Lyft offers four types of rides – Lyft Line, which matches passengers with other riders if going in the same direction, Lyft – the basic and most popular offering that matches passengers with nearby drivers, Lyft Plus – offers passengers with a six-seater car and Lyft Premier – which matches passengers with a luxury car. Lyft and Uber, both major competitors, are among the most highly valued start-ups in the world. Some innovations that Lyft has offered to the ridesharing market include the idea of a friendly ridesharing company, a system called Prime Time (similar to Uber’s Surge Pricing), which ensures that Lyft’s prices do not rise above a particular range, and a service which includes built-in discounts for when times are slow. Lyft’s patents deal specifically with improving rider experiences. Lyft’s patented features include a driver jukebox system for receiving a rider music preference from a rider’s device, a system for dispatching a driver, driver screening including mentoring to determine if a driver is approved to drive and ride chaining – a system for coordinating ride sharing between a set of drivers and a set of riders.
Grab or GrabTaxi, known as MyTeksi in Malaysia, offers ride-hailing services in Malaysia and its neighbouring Southeast Asian nations- Singapore, Indonesia, Philippines, Vietnam and Thailand. Grab operates in more than 50 cities across 6 nations in Southeast Asia. Private car services (GrabCar), motorcycle taxis (GrabBike), social carpooling (GrabHitch) and last mile delivery (GrabExpress) were later on added by Grab. A unique feature about GrabCar includes displaying a fixed price for a ride, after setting the pickup and drop-off routes. Hence, the fare remains unchanged even if the driver happens to take a longer route or in the event of traffic. GrabTaxi patents deal with vehicle booking system (2015) and method for multiple-round driver selection (2016).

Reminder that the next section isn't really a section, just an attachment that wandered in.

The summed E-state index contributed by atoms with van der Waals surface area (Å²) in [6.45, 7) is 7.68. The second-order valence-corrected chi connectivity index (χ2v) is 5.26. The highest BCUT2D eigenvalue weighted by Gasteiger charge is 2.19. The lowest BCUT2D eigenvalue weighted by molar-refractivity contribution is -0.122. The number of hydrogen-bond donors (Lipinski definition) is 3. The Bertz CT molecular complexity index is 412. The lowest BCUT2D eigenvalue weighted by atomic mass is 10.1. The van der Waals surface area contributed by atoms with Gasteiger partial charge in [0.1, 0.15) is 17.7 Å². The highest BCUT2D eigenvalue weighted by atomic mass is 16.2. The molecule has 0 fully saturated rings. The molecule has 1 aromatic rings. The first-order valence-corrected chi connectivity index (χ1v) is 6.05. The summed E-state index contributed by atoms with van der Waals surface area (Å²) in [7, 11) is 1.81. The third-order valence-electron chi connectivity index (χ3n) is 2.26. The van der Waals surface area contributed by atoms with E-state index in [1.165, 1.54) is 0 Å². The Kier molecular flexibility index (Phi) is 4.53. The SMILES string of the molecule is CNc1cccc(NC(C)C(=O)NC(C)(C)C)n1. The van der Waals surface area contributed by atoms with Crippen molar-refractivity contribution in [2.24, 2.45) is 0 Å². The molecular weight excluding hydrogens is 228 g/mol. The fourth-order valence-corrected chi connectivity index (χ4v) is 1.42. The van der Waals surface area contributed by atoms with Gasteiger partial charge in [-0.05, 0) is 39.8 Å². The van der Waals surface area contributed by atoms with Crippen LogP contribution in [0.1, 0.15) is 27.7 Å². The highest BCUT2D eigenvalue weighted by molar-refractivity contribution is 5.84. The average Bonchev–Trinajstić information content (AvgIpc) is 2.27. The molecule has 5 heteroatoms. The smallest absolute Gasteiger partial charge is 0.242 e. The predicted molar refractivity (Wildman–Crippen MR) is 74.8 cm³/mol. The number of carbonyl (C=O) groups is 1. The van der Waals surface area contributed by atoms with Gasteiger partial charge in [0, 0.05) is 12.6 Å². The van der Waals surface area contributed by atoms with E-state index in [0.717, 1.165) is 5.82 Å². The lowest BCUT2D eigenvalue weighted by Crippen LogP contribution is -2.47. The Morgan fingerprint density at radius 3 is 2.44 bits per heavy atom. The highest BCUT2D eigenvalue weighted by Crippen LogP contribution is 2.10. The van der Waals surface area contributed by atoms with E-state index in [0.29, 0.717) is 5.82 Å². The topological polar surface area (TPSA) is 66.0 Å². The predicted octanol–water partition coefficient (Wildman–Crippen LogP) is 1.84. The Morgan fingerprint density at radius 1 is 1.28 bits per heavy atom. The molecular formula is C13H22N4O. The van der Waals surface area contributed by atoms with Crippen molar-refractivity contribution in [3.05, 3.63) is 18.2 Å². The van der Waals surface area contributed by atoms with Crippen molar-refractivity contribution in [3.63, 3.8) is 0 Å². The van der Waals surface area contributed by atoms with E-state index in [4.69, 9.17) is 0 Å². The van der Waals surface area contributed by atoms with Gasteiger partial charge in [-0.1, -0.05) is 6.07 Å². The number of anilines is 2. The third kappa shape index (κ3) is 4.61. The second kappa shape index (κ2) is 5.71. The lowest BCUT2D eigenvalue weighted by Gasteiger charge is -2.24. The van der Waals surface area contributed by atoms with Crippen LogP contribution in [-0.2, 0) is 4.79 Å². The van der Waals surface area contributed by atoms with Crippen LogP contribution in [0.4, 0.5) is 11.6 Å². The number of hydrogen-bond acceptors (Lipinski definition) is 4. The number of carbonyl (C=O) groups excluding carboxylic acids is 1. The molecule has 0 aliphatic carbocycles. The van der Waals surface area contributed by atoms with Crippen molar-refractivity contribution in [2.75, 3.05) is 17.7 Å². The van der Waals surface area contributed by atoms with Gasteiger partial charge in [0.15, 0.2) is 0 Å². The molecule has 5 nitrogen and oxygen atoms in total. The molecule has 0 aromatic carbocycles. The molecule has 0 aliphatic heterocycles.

NEXT is subject to patent protections which would increase the value of the business and provide a competitive edge to the business and restrict competition from misappropriating or exploiting NEXT innovative technologies without authorization.
Importance of Intellectual Property
As can be seen by the various examples discussed in this article, the innovation in the transport industry is quickly evolving and driving towards more efficient, smarter, safer and consumer friendly solutions, As with any industry, companies in this field, and particularly start-ups have to be aware of the crucial importance of protecting their innovative products and processes through securing IP rights in order to secure a market monopoly in the use of these innovations and boost the commercial value of their businesses. The possession of IP rights is crucial for making economic decisions in today’s business world. Considering the occurrence of a company merger or acquisition, sale or even an investment, Intellectual Property assets have the power to considerably increase the value of an enterprise. According to a WIPO (World Intellectual Property Organization) IP is the essential element in obtaining venture funding (a form of financing provided to early-stage, emerging firms that are deemed to have high growth potential or which have demonstrated substantial growth). Having a diverse and robust IP portfolio is important and provides substantial support for companies to thrive, have longevity, innovate, stay competitive in the global market and to endure as leaders in the their particular industry.